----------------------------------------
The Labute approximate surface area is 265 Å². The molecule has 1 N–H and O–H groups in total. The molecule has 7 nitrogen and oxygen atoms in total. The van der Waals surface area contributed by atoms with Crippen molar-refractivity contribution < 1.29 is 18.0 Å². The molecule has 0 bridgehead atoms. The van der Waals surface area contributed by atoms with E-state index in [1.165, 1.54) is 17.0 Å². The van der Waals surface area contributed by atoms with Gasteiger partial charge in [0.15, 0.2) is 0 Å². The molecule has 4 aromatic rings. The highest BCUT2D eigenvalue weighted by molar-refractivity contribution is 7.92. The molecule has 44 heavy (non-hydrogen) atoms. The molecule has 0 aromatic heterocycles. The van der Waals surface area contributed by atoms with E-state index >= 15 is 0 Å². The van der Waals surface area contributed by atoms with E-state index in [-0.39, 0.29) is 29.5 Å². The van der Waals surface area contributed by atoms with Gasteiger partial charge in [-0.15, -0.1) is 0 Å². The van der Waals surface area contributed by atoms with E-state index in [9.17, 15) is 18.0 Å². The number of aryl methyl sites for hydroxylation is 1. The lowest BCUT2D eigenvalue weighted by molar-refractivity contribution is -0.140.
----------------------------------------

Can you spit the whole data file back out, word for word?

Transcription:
The Labute approximate surface area is 265 Å². The molecule has 1 N–H and O–H groups in total. The molecule has 7 nitrogen and oxygen atoms in total. The van der Waals surface area contributed by atoms with Crippen molar-refractivity contribution < 1.29 is 18.0 Å². The molecule has 0 bridgehead atoms. The van der Waals surface area contributed by atoms with E-state index in [1.165, 1.54) is 17.0 Å². The van der Waals surface area contributed by atoms with Gasteiger partial charge in [0.15, 0.2) is 0 Å². The molecule has 4 aromatic rings. The highest BCUT2D eigenvalue weighted by molar-refractivity contribution is 7.92. The molecule has 44 heavy (non-hydrogen) atoms. The molecule has 0 aromatic heterocycles. The van der Waals surface area contributed by atoms with E-state index >= 15 is 0 Å². The van der Waals surface area contributed by atoms with E-state index in [-0.39, 0.29) is 29.5 Å². The van der Waals surface area contributed by atoms with Gasteiger partial charge in [-0.15, -0.1) is 0 Å². The van der Waals surface area contributed by atoms with E-state index in [9.17, 15) is 18.0 Å². The number of aryl methyl sites for hydroxylation is 1. The lowest BCUT2D eigenvalue weighted by molar-refractivity contribution is -0.140.